It’s an extraordinary collection of portraits from Nigeria and Sierra Leone taken between 1909 and 1915, when Britain was at the height of its empire. The archive shows a vast array of faces – women, children and men – some distant, some suspicious, some proud, some confused, some joyous. Most are photographed against a canvas backdrop, some with number boards above their heads, all of them silent.
Many of our museums and archives are filled with such traces of Britain’s colonial past, and exist as troubling presences in our public institutions. Such collections illustrate the way academic subjects such as anthropology, geography, linguistics and botany are entangled with Britain’s colonial history.
For decades, much of this material has remained hidden, its access largely restricted to academic researchers. There has been a reluctance to confront these relics of outmoded and objectionable ideologies. Now, amid renewed calls to “decolonise” our cultural institutions, there is a desire to open up the colonial archive to new forms of scrutiny.
I have been leading a collaborative project called [Re:]Entanglements, which exemplifies this new spirit of openness through art, film and community engagement.
The project explores this remarkable photographic archive of people’s faces, as well as recordings, artefacts, botanical specimens and fieldnotes – the legacy of a series of anthropological surveys funded by the colonial governments of Southern Nigeria and Sierra Leone in the first two decades of the 20th century. These surveys were led by Northcote Thomas (1868-1936), the first government anthropologist to be appointed by Britain’s Colonial Office.
Reframing the past: art and fieldwork
On the one hand, [Re:]Entanglements seeks to better understand the historical relationship between anthropology and colonialism in the early 20th century. On the other, crucially, it is exploring the significance of these archives for different communities in West Africa and the UK today.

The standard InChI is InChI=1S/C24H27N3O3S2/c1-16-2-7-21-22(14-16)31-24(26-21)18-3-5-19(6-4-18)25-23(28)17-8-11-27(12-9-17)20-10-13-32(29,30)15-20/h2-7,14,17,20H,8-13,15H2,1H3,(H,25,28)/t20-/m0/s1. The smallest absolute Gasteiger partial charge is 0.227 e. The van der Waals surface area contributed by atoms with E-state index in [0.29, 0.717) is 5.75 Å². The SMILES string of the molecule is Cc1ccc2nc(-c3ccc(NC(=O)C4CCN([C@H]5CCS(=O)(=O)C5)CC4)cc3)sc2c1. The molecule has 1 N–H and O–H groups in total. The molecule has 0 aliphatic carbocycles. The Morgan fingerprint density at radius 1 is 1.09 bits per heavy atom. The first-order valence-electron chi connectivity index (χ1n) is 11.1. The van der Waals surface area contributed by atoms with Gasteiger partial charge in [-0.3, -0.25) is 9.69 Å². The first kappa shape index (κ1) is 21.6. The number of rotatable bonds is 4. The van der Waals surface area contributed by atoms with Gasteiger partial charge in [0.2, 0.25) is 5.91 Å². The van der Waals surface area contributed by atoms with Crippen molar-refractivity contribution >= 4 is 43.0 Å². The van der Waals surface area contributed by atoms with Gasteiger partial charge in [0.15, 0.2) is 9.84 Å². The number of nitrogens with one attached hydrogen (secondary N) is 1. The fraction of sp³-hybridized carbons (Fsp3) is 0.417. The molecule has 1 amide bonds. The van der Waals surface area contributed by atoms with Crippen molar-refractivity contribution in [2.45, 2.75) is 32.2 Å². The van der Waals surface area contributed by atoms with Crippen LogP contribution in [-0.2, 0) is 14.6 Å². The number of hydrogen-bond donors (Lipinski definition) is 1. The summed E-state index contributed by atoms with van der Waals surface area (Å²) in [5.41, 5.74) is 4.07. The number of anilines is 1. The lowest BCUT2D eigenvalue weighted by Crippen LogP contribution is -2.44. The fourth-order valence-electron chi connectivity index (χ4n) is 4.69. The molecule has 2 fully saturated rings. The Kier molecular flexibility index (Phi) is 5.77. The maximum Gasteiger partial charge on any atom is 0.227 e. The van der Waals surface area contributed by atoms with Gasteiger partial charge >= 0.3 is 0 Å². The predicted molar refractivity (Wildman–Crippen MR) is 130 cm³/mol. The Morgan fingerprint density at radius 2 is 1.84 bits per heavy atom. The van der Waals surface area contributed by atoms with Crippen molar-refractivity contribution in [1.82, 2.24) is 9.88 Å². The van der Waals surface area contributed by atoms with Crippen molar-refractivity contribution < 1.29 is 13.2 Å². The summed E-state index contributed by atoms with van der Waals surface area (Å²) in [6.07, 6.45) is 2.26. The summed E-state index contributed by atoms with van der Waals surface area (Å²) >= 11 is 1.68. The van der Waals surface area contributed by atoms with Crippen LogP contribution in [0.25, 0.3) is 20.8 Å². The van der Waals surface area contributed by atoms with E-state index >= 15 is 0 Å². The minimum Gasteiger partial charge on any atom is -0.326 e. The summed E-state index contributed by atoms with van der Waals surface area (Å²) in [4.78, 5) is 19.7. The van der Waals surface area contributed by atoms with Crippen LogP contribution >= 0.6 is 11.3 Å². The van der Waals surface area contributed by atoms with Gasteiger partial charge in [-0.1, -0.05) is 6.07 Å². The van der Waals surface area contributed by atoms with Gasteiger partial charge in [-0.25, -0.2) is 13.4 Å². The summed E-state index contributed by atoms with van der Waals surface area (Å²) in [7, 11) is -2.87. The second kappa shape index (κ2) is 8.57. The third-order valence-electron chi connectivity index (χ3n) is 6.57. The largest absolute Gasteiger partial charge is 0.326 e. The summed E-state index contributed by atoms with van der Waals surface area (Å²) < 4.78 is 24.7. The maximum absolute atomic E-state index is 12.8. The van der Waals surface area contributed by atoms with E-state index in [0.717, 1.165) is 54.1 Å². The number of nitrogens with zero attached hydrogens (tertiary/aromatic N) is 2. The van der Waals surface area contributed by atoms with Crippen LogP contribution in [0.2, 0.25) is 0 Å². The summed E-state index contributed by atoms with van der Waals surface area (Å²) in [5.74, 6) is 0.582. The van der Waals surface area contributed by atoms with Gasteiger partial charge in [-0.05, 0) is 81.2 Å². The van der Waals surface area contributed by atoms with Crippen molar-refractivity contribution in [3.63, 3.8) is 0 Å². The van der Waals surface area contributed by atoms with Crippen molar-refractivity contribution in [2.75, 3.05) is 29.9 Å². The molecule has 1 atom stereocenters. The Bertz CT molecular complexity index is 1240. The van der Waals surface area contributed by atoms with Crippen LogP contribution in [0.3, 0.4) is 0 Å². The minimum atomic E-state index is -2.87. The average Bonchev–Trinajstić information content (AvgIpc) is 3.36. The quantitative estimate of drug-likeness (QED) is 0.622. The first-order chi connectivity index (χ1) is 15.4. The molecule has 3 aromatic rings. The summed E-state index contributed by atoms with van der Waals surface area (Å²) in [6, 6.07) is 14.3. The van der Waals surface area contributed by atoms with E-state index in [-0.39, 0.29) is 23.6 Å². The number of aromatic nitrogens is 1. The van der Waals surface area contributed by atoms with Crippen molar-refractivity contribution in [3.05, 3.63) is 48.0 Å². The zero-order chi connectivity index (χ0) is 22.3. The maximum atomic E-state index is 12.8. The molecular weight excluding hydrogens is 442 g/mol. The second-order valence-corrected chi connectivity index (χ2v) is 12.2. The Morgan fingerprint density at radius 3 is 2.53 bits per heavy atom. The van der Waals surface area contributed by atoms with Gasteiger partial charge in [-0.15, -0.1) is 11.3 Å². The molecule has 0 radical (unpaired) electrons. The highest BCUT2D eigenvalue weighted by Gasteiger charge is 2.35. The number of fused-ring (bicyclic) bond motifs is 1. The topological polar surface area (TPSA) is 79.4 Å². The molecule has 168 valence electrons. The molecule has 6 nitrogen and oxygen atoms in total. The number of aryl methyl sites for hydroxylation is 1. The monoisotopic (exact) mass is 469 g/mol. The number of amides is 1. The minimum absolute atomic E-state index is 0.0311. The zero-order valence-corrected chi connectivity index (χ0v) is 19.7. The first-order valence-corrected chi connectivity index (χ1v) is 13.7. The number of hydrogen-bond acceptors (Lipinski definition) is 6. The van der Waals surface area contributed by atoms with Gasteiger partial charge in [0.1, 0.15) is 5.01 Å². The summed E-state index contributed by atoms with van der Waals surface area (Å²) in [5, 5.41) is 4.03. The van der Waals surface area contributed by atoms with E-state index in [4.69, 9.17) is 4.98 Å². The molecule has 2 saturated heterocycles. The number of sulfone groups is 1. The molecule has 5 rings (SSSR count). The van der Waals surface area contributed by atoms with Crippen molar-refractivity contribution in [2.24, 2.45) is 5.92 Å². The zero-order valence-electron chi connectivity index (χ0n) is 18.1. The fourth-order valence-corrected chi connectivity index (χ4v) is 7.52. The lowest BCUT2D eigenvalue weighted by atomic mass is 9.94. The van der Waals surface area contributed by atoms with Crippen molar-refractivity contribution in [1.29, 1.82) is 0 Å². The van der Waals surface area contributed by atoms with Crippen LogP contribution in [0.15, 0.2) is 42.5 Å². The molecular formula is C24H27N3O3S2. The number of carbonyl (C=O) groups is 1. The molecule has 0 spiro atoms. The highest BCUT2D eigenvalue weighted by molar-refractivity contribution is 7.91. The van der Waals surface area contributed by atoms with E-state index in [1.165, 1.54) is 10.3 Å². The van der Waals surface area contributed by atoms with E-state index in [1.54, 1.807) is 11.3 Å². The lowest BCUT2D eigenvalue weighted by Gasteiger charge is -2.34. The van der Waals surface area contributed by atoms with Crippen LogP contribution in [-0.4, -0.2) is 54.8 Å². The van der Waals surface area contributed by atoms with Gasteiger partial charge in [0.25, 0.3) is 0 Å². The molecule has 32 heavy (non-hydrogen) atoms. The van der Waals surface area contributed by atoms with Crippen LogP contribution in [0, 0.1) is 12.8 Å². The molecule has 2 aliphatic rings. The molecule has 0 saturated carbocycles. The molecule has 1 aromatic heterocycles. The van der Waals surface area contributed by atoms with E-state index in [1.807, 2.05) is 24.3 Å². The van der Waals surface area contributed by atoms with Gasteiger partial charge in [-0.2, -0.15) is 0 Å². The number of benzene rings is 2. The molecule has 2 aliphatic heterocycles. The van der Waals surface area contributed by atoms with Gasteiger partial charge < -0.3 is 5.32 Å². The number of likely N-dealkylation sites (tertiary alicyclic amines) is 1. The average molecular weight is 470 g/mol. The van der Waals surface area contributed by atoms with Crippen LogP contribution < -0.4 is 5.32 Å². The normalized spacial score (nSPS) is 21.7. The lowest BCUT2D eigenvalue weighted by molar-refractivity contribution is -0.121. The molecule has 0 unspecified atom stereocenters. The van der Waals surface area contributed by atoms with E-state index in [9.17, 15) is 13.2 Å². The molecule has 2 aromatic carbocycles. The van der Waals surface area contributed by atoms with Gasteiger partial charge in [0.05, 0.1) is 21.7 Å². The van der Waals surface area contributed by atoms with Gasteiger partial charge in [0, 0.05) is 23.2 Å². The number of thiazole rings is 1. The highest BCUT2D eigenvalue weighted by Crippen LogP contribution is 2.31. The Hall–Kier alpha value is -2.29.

The research team has retraced Thomas’s survey itineraries in Nigeria and Sierra Leone, bringing back copies of photographs and sound recordings to the descendants of those surveyed over a century ago. It has been a privilege to witness people listening to the voices of their ancestors and seeing the faces of their great-grandparents, often for the first time.
The project has also established collaborations with contemporary artists in West Africa, inviting them to respond to the archive and illuminate its underlying politics through their work. The Igbo artist, Chukwunonso Uzoagba, for example, has restaged one of Thomas’s photographs of a traditional wrestling festival as a contest between an indigenous wrestler and Thomas himself, representing the struggle between colonised and coloniser.
Another artist, Kelani Abass, has produced a series of 17 mixed-media works called Colonial Indexicality based on the albums of Thomas’s photographs that we discovered in the National Museum in Lagos. These are the only surviving records of Thomas’s surveys in Nigeria.
Abass’s work captures the fading textures of the archive and the bureaucracy involved in documentation, and stands as a visually arresting comment on the fragility of memory. It also lays bare the paradox of colonialism as a force that both destroyed traditional ways of life and preserved them.